Traditional Schooling Fails to Teach Kids to Ask the Right Questions
In The Unschooled Mind (1991,) Harvard developmental psychologist Howard Gardner makes a persuasive case for why even the brightest students often lack a deep understanding of what traditional schooling purports to teach them.
According to Gardner, students (in elementary schools to graduate colleges) may take exams and earn degrees, but their supposed knowledge turns out deficient in situations that are at variance from the “text-to-test” framework in which they learnt it. To some extent, this disconnect is an outcome of teachers’ settling for “correct-answer compromises” whereby students take the rote repetition of facts, formulas, concepts, and theories for a real understanding of fundamental concepts.
Robust Forms of Intuitive Knowledge
Overall, Gardner argues that children tend to acquire well-established models for perceptive learning and intuitive thinking by the time they are five years old. They develop wide-ranging beliefs about the physical world and distinctive models of events and people.
Subsequently, when children begin their schooling, they are launched into pedagogic methods that often sidestep—even interfere with—the children’s entrenched patterns of learning and understanding. That is to say, children have to put up with a disagreeable dichotomy between their intuitive learning patterns and the academic learning:
In its theoretical resourcefulness and intuitions, [a 5-year old’s mind] is powerful; in its artistic endeavors, it can be creative and imaginative; in its adventurousness, it is exemplary. … Education that takes seriously the ideas and intuitions of the young child is far more likely to achieve success than education that ignores these views, either considering them to be unimportant or assuming that they will disappear on their own.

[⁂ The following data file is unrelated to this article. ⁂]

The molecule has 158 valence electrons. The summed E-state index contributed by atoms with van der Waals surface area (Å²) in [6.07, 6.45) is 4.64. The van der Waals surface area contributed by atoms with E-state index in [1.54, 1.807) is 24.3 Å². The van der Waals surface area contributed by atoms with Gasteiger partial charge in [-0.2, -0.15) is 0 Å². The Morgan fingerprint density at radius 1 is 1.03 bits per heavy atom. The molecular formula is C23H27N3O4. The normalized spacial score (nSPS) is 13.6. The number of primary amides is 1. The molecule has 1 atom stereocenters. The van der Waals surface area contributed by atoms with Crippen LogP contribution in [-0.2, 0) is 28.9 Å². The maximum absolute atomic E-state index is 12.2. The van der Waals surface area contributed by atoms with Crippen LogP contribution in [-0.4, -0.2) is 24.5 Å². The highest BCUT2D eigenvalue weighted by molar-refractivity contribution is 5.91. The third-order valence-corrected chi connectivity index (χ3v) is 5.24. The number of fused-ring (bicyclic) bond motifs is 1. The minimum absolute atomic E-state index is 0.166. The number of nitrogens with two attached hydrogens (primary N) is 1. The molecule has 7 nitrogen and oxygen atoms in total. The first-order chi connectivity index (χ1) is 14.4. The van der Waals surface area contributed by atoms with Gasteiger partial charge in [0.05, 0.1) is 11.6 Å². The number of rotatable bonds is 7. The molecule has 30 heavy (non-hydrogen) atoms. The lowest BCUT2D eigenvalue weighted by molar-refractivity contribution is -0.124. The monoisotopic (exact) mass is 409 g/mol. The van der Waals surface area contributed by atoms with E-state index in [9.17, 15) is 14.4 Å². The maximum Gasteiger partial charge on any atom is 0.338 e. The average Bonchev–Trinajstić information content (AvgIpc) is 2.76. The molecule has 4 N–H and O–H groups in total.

Experiential Learning, Supplanted by Critical Analysis and Synthesis, Can Enhance Students’ Points of View
The Unschooled Mind contends that far-reaching knowledge and appreciation of education can occur only when students are allowed to integrate their “prescholastic” learning modes with the scholastic and the disciplinary ways of traditional school education. “The problem is less a difficulty in school learning per se and more a problem in integrating the notational and conceptual knowledge featured in school with the robust forms of intuitive knowledge that have evolved spontaneously during the opening years of life.”
Gardner’s solution to this problem is to situate students in educational environments that pique their curiosity about the subject matter and, at the higher levels of education, challenge their preexisting assumptions. Educating children for the utmost degrees of understanding involves designing educational systems that help students synthesize these several patterns of learning.
Real Education Opens the Way to Thinking, Knowing, and Deeper Understanding
For real learning to occur, Gardner argues, students must have an opportunity to realize their own ignorance, and then ask and explore their own questions. Teachers must regularly expose students to “Christopherian encounters”—compelling personal discoveries of the inconsistencies between their various frames of reference—by approaching any subject matter through at least five instructive channels:
- through narratives and stories,
- through logical and quantitative lines of attack,
- through “foundational” or philosophical inquiries,
- through aesthetic approaches (exploring the creative and artistic elements) and
- through creating and drawing upon the students’ life-experiences.
Gardner claims that traditional schooling should incorporate more apprenticing—apprenticeship programs build most effectively on the ways children learn—and schools should become more like children’s museums.
Recommendation: Read The Unschooled Mind by Howard Gardner, especially if you have a child in school. The key takeaway: to enable the highest degrees of understanding, any skills instruction must be systematically reinforced by instruction in which the deployment of the skills makes holistic sense.